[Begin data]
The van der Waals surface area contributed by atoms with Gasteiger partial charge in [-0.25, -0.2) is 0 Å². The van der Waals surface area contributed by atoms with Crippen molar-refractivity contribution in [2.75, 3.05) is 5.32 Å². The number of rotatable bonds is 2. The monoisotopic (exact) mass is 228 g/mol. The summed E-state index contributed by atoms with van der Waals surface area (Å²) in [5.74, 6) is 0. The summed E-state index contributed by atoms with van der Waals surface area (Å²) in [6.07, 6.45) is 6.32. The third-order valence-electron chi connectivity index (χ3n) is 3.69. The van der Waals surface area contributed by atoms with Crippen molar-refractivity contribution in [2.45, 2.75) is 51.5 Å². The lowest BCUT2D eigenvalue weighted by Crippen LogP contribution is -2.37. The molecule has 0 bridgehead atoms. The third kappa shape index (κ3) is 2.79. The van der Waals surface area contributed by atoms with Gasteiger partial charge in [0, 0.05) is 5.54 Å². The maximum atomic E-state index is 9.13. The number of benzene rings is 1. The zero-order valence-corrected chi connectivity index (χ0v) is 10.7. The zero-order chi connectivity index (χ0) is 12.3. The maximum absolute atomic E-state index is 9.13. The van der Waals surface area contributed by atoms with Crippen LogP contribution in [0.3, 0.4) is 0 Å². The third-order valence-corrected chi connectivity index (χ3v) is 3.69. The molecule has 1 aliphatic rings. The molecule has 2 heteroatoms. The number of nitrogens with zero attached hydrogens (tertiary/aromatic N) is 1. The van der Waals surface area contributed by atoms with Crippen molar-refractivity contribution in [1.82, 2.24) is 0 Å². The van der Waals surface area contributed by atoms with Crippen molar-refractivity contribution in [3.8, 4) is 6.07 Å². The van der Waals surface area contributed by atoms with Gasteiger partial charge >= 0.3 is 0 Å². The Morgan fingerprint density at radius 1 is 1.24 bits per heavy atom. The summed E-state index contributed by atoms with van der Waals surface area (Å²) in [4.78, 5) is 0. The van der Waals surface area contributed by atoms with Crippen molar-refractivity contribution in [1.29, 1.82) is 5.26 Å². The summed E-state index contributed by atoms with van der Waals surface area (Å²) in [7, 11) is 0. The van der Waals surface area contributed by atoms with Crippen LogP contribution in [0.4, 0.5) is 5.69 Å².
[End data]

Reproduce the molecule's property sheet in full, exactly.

The van der Waals surface area contributed by atoms with Gasteiger partial charge in [-0.25, -0.2) is 0 Å². The van der Waals surface area contributed by atoms with Crippen molar-refractivity contribution in [2.75, 3.05) is 5.32 Å². The number of rotatable bonds is 2. The monoisotopic (exact) mass is 228 g/mol. The summed E-state index contributed by atoms with van der Waals surface area (Å²) in [5.74, 6) is 0. The summed E-state index contributed by atoms with van der Waals surface area (Å²) in [6.07, 6.45) is 6.32. The third-order valence-electron chi connectivity index (χ3n) is 3.69. The van der Waals surface area contributed by atoms with Crippen molar-refractivity contribution in [2.45, 2.75) is 51.5 Å². The lowest BCUT2D eigenvalue weighted by Crippen LogP contribution is -2.37. The molecule has 0 bridgehead atoms. The third kappa shape index (κ3) is 2.79. The van der Waals surface area contributed by atoms with Gasteiger partial charge in [0, 0.05) is 5.54 Å². The maximum atomic E-state index is 9.13. The number of benzene rings is 1. The zero-order valence-corrected chi connectivity index (χ0v) is 10.7. The zero-order chi connectivity index (χ0) is 12.3. The maximum absolute atomic E-state index is 9.13. The van der Waals surface area contributed by atoms with Crippen LogP contribution in [0.3, 0.4) is 0 Å². The third-order valence-corrected chi connectivity index (χ3v) is 3.69. The molecule has 1 aliphatic rings. The molecule has 2 heteroatoms. The number of nitrogens with zero attached hydrogens (tertiary/aromatic N) is 1. The van der Waals surface area contributed by atoms with Crippen molar-refractivity contribution in [1.82, 2.24) is 0 Å². The van der Waals surface area contributed by atoms with Crippen molar-refractivity contribution in [3.8, 4) is 6.07 Å². The van der Waals surface area contributed by atoms with Gasteiger partial charge >= 0.3 is 0 Å². The Morgan fingerprint density at radius 1 is 1.24 bits per heavy atom. The summed E-state index contributed by atoms with van der Waals surface area (Å²) in [4.78, 5) is 0. The van der Waals surface area contributed by atoms with Crippen molar-refractivity contribution in [1.29, 1.82) is 5.26 Å². The summed E-state index contributed by atoms with van der Waals surface area (Å²) in [7, 11) is 0. The van der Waals surface area contributed by atoms with Crippen LogP contribution in [0.4, 0.5) is 5.69 Å².